My opinion is that while 8 bit, 422 can be used for S-Log, it is not something I would recommend. I’d rather use a cinegamma with 8 bit recording where possible. 10 bit 422 S-log is another matter altogether, this is well worth using and works very well indeed. It’s not so much whether you use 444, 422 or maybe even 420, but the number of bits that you use to record your output.
What you have to consider is this. With 8 bit, you have 240 shades of grey from black to super white. Of the 256 bits available, 16 are used for sync, white is at 235 and super white 256 so black to 100% white is only 219. With Rec-709, standard gamma, on an F3 and most other cameras you get about an 8 stop range, so each stop of exposure has about 30 shades of grey. The stops above middle grey where faces and skin tones are have the most shades, often around 50 or more. Then you hit the knee at 90% and each stop only has a handful of shades (why over exposure looks bad).
When you go to S-Log, you now have around 13 stops of DR (14 with S-log2 and S-Log3), so now each stop above middle grey only has approx 18 shades. Potentially using 8 bit for S-Log, before you even start to grade, your image will be seriously degraded if you have any flat or near flat surfaces like walls or the sky in your scene.
Now think about how you expose S-Log. Mid grey sits at 38% when you shoot. If you then grade this to Rec-709 for display on a normal TV then you are going to stretch the lower end of your image by approx 30%, so when you stretch you 18 steps of S-Log grey to get to Rec-709 you then end up with the equivalent of only around 12 shades of grey for each stop, that’s less than half of what you would have if you had originally shot using Rec-709. I’m sure most of us have at some point seen banding on walls or the sky with standard gammas and 8 bit, just imagine what might happen if you effectively halve the number of grey shades you have.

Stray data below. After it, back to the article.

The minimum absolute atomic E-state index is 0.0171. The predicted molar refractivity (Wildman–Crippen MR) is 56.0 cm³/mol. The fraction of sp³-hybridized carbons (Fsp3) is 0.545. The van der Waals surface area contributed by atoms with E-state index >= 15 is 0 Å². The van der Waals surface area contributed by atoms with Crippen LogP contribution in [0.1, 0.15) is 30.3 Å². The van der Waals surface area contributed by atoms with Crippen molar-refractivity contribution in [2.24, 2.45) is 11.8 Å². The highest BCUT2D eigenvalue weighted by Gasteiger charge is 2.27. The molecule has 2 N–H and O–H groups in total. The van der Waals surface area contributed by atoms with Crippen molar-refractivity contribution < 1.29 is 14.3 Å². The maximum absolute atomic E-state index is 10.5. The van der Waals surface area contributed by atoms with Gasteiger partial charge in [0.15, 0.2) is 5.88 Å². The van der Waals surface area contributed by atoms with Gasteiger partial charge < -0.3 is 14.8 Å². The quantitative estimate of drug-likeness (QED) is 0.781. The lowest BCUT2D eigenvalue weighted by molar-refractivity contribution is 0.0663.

By way of a contrast, just consider that 10 bit has 956 grey shades from black to super white. the first 64 bits are used for sync and other data, 100% white is bit 940 and super white 1019. So when shooting S-Log using 10 bit you have about 73 grey shades per stop, a four fold improvement over 8 bit S-Log so even after shooting S-Log and grading to Rec-709 there are still almost twice as many grey shades than if you had originally shot at 8 bit Rec-709.
This is a bit of an over simplification as during the grading process, if your workflow is fully optimised you would be grading from 8 bit to 10 bit and there are ways of taking your original 8 bit master and extrapolating additional grey shades from that signal through smoothing or other calculations. But the reality is that 8 bits for a 13 stop dynamic range is really not enough.
The whole reason for S-Log is to give us a way to take the 14 stop range of a high end camera sensor and squeeze as much of that signal as possible into a signal that remains useable and will pass through existing editing and post production workflows without the need for extensive processing such as de-bayering or RAW conversion. This isn’t to much of a problem if you have a 10 bit recording, but with an 8 bit recording making it work well is challenging. It can be done, but it is not ideal.